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Meet Chelsea Rainer

Today we’d like to introduce you to Chelsea Rainer.

Thanks for sharing your story with us Chelsea. So, let’s start at the beginning and we can move on from there.
I started coaching at the age of 17 when I moved for College. I relocated a few times and found my home in Phoenix in my early twenties. I transitioned from traditional gymnastics (artistic) to a trampoline in 2006. I helped create the first competitive trampoline program in the state of Arizona at that time and since then I have been named as a “Coach of the Year” by USA Gymnastics (2014), I’ve been the assistant coach for Team USA at 2 World Age Group Championships (2015 Odense, Denmark, 2017 Sofia, Bulgaria), the Head Coach for Team USA at the 2018 World Championships (St. Petersburg, Russia) and the Head coach for the Team USA at the 2019 Valladolid World Cup in Spain. I am currently the US National Team Head Coach as well as the Junior Olympic Chair for USA Gymnastics.

Great, so let’s dig a little deeper into the story – has it been an easy path overall and if not, what were the challenges you’ve had to overcome?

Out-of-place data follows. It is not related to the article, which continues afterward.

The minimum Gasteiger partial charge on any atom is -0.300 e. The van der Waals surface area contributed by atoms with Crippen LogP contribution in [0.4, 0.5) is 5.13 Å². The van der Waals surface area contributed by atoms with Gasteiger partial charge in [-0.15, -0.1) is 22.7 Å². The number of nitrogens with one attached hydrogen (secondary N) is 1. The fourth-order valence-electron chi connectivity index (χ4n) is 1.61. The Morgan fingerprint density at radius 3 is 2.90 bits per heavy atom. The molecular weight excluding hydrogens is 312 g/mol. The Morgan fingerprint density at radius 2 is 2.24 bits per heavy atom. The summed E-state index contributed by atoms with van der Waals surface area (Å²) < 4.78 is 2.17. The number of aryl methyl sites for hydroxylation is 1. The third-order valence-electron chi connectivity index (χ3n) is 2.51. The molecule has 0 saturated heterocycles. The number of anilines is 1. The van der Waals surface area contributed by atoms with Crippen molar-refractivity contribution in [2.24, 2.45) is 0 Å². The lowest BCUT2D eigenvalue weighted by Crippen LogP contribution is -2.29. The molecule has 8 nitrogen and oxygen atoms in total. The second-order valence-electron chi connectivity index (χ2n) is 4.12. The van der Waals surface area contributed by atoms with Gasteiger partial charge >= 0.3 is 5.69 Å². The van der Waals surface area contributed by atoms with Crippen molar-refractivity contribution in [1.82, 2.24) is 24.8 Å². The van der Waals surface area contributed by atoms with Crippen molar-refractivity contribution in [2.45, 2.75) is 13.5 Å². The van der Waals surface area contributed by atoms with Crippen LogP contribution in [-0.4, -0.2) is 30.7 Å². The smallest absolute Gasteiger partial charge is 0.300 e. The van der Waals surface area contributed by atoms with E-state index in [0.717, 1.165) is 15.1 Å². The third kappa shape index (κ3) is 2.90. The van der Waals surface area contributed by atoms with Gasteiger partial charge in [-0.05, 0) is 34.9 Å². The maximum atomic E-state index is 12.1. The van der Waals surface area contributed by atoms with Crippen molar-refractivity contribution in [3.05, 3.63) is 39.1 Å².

I find that being a young female in a male-dominated sport is never easy. I’ve worked hard to remain true to who I am and gain trust from my fellow coaches and administrators at USAG by working hard and being honest.

We’d love to hear more about your work.
Locally, I am the Head Coach and Trampoline Program Manager at North Valley Gymnastics. We have one of the premier facilities in Arizona and in the country. We run a highly competitive team and more importantly we’re in the business of teaching young athletes that hard work and time management is the most valuable tool you can learn from gymnastics.

What moment in your career do you look back most fondly on?
I think what makes me most proud is seeing athletes I have coached work through failures. So often with the younger generations, they have bulldozer parents who flatten every road and make everything easy. I think gymnastics is a sport of failure and when high-level athletes can successfully come back from failures, that’s what makes me most proud. That’s what will set them up for a brighter future when sports are finished.

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